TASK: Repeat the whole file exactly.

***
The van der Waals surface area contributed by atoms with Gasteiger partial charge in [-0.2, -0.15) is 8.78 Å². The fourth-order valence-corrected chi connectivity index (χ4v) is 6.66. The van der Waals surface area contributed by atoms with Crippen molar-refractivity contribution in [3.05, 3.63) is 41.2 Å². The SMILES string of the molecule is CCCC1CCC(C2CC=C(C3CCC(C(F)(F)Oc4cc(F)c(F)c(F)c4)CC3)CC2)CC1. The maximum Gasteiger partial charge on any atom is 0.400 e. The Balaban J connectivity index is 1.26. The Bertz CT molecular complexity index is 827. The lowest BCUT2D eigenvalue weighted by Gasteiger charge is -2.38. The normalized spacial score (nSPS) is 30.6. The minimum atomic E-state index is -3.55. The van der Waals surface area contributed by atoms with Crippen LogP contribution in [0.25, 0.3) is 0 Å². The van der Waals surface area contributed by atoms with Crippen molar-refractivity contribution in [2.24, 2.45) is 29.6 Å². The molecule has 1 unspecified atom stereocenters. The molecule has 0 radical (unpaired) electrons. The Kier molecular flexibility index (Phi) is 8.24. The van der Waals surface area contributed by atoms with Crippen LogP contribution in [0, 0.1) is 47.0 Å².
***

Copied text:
The van der Waals surface area contributed by atoms with Gasteiger partial charge in [-0.2, -0.15) is 8.78 Å². The fourth-order valence-corrected chi connectivity index (χ4v) is 6.66. The van der Waals surface area contributed by atoms with Crippen molar-refractivity contribution in [3.05, 3.63) is 41.2 Å². The SMILES string of the molecule is CCCC1CCC(C2CC=C(C3CCC(C(F)(F)Oc4cc(F)c(F)c(F)c4)CC3)CC2)CC1. The maximum Gasteiger partial charge on any atom is 0.400 e. The Balaban J connectivity index is 1.26. The Bertz CT molecular complexity index is 827. The lowest BCUT2D eigenvalue weighted by Gasteiger charge is -2.38. The normalized spacial score (nSPS) is 30.6. The minimum atomic E-state index is -3.55. The van der Waals surface area contributed by atoms with Crippen LogP contribution in [0.25, 0.3) is 0 Å². The van der Waals surface area contributed by atoms with Crippen molar-refractivity contribution in [2.24, 2.45) is 29.6 Å². The molecule has 1 unspecified atom stereocenters. The molecule has 0 radical (unpaired) electrons. The Kier molecular flexibility index (Phi) is 8.24. The van der Waals surface area contributed by atoms with Crippen LogP contribution in [0, 0.1) is 47.0 Å².